30 U.S. Army soldiers complete Center broadening program
Through a series of seminars, lectures and negotiation simulations, mid-career soldiers spent 28 days – and just under 150 classroom hours – exploring two central themes: political and leadership philosophy (theory) and regional dynamics within the Pacific-Asian region (practice). Seminars helped reinforce daily lessons and concepts, as well as stimulate strategic – and broadening – analysis among students.
McConnell Center Director Gary Gregg, PhD, designed the strategic broadening seminar (SBS) course to “widen soldiers’ apertures” and drew on expertise in the university’s faculty in political science, history, Chinese studies and Asian democracy programs, as well as guest speakers from the US Air Force, Marine Corps and military and academic institutions across the nation.
“It was our goal to educate, energize and inspire these outstanding public servants and soldiers to think strategically and introduce them to academic pursuits they may not have dealt with in years – if at all,” Gregg said. “The feedback has been overwhelmingly positive, and it was an honor for us to have been entrusted to become a key strategic partner to help the US Army educate its next generation of great officers.”
During half of the course, officers drew on lessons from Thucydides, Cicero, Marcus Aurelius, Plato, Machiavelli, Sun Tzu, the Federalist papers, the U.S. Constitution, Alexis de Tocqueville, Mission Command leadership philosophy and H.R. McMaster’s “Dereliction of Duty” to discuss strengths and weaknesses, as well as obstacles and challenges, related to the past, present and future of democracy in America.
“My patriotism was enhanced during my reading of the Federalist papers and the Constitution,” said U.S. Army Capt. Trivius Caldwell, infantry company commander of the 82nd Airborne Division based out of Ft. Bragg, N.C. “The discussions regarding ethics and justice through a study of Plato’s Republic allowed me to thoroughly examine my personal and leadership actions and the depth from which they are cultivated. This is essential, but often neglected, form of reflection.”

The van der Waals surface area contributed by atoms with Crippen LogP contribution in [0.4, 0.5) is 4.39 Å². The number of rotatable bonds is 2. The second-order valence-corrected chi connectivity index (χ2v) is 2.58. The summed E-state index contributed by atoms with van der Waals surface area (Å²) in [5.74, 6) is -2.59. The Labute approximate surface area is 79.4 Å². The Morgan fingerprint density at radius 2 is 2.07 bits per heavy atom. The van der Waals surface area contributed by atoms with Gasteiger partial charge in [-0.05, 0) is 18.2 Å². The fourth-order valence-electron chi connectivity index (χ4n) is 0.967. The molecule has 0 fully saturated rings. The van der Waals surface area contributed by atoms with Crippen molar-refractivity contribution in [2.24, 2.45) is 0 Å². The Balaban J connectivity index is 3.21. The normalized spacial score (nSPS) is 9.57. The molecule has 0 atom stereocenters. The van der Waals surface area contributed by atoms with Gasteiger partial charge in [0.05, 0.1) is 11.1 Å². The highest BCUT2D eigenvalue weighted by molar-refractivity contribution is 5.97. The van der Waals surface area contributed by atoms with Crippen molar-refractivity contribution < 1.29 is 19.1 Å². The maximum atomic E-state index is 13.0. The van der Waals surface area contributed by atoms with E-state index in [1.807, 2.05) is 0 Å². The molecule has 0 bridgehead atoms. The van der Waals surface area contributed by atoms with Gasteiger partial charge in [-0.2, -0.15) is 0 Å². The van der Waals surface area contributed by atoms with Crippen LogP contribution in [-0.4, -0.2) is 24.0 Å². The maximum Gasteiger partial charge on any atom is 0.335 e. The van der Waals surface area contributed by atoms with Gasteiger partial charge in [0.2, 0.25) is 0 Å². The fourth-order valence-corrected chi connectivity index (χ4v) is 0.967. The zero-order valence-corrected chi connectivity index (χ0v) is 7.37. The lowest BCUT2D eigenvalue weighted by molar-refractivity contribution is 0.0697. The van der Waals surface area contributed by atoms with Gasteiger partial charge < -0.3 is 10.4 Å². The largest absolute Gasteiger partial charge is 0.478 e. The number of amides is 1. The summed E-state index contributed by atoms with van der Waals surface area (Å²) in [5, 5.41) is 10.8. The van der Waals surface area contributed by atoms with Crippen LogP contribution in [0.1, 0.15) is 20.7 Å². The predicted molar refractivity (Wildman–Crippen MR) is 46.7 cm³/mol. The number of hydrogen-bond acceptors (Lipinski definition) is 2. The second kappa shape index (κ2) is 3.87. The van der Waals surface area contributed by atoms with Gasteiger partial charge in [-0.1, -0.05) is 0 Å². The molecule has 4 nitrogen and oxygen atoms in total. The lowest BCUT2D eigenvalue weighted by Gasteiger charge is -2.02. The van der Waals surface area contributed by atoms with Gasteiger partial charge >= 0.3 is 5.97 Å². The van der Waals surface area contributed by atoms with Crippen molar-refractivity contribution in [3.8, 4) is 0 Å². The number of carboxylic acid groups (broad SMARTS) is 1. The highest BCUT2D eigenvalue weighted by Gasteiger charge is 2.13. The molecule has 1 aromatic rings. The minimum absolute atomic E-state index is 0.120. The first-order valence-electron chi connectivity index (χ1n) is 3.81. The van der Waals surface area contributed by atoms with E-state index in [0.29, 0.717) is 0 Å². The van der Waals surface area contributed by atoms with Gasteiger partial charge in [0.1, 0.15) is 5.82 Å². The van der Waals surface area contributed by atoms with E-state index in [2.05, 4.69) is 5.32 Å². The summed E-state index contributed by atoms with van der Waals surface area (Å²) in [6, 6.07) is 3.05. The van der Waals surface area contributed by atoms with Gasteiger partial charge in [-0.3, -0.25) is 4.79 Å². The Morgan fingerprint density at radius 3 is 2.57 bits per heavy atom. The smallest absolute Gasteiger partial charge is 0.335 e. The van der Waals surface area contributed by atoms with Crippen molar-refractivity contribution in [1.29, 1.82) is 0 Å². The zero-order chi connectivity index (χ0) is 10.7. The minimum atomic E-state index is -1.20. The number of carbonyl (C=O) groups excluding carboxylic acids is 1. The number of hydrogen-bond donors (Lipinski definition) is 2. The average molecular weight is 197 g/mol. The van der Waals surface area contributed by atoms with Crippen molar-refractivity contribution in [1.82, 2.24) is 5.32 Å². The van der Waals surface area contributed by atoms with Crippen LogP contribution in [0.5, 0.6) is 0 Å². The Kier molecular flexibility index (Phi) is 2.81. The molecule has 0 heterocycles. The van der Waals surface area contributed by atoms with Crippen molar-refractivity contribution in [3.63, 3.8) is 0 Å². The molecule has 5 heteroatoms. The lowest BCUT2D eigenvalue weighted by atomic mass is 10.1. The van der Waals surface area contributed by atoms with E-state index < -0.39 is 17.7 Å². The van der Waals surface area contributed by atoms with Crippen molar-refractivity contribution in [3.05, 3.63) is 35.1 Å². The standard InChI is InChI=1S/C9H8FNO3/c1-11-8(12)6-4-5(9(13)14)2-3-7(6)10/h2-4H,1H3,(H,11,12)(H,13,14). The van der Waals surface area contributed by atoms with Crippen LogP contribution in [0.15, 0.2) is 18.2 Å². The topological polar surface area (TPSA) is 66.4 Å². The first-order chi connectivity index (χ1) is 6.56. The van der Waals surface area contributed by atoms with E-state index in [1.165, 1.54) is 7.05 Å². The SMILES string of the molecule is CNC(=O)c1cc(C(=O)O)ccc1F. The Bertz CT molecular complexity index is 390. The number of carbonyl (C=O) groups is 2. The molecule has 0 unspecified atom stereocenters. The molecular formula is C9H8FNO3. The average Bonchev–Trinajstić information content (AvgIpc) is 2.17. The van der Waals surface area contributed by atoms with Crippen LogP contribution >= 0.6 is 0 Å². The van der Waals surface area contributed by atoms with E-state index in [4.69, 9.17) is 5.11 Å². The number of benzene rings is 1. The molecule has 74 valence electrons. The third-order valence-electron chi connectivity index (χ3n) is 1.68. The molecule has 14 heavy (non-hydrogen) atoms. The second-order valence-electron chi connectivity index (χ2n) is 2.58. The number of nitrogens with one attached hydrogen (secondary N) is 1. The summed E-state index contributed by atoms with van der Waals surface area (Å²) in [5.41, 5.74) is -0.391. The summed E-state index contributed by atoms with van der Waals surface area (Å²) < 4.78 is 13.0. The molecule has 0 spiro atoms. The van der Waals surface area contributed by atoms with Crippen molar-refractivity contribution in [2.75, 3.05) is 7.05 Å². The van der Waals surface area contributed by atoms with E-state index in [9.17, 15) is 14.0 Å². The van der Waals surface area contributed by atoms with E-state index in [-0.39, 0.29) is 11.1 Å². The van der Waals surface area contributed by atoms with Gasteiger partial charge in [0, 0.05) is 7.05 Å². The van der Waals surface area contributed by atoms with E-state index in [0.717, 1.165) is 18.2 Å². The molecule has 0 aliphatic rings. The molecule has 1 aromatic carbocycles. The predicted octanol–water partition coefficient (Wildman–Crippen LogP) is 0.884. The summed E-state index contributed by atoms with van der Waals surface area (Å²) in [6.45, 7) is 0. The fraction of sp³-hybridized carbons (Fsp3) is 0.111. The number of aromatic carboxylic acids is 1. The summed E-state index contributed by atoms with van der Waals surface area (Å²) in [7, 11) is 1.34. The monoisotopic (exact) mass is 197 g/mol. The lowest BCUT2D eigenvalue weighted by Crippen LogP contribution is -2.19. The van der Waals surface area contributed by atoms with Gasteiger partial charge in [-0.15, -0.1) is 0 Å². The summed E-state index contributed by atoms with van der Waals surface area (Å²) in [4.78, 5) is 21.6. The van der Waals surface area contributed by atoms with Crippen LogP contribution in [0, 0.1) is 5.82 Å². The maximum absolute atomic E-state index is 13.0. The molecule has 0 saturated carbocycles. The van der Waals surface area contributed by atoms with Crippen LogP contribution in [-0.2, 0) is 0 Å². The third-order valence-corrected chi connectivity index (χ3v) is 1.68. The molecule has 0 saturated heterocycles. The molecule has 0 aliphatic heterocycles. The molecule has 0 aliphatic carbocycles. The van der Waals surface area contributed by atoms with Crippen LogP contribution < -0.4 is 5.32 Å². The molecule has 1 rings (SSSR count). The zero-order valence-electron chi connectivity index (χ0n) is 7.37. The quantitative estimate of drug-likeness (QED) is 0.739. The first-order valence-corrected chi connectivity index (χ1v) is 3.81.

During the second half of the course, officers worked with material experts to consider China’s increasingly regional, political, economic and resource-driven assertiveness in Northeast, Southeast and Central Asia.
Applying concepts learned in the course to current US challenges across the globe, officers also worked with mentor faculty to present a culminating, research-driven project. Topic presentations were based on the army’s Key Strategic Issue List (KSIL) and included mission command and leadership philosophy in the army and challenges of China in Northeast Asia, Southeast Asia and in Central and Latin America. Teams were granted latitude to collectively identify a problem, choose an appropriate analytical framework, develop a course of action and recommend appropriate military strategies. Officers presented research papers and 30-minute briefings to Brig. Gen. David MacEwan, the 59th Adjutant General of the U.S. Army.
Soldiers also had the opportunity to discuss leadership goals and challenges with national, state and local leaders, including US Sen. Mitch McConnell, Kentucky Lt. Gov. Jerry Abramson and UofL president James Ramsey and head baseball coach Dan McDonnell, as well as other city and university leaders.
When they weren’t in the classroom, officers took advantage of UofL and city amenities, enjoying Louisville landmarks such as the Frazier International History Museum, “Downs after Dark” at Churchill Downs, UofL and Louisville Bats baseball games, a tour of the UPS Global Operations Center and the Evan Williams Bourbon Experience.
“My experience has been life-changing,” Caldwell said. “The ability to step away from the ‘busyness’ of military life for one month allowed adequate time to reflect and explore diverse perspectives regarding critical aspects of my military profession.”
In its inaugural iteration, the strategic broadening seminar included a mixed cohort of non-commissioned, warrant and commissioned officers ranging across several specialties.
UofL was one of only two civilian universities – and one of five institutions overall – in the country selected to host the program. The University of North Carolina’s Institute for Defense and Business piloted the concept for the Strategic Broadening Program in 2012.
“I want to particularly thank President Ramsey who not only gave of his time to help us educate and inspire these officers, but to his office of military initiatives. From conception to conclusion, Renee and Kevin Finnegan, who head the initiative, were essential partners,” Gregg said.
Since 1991, the McConnell Center has conducted educational programs for teachers, students (both high school and college) and the general public focused on developing a strong knowledge of American history and fostering creative thinking about the possibilities and problems of citizenship in the twenty-first century.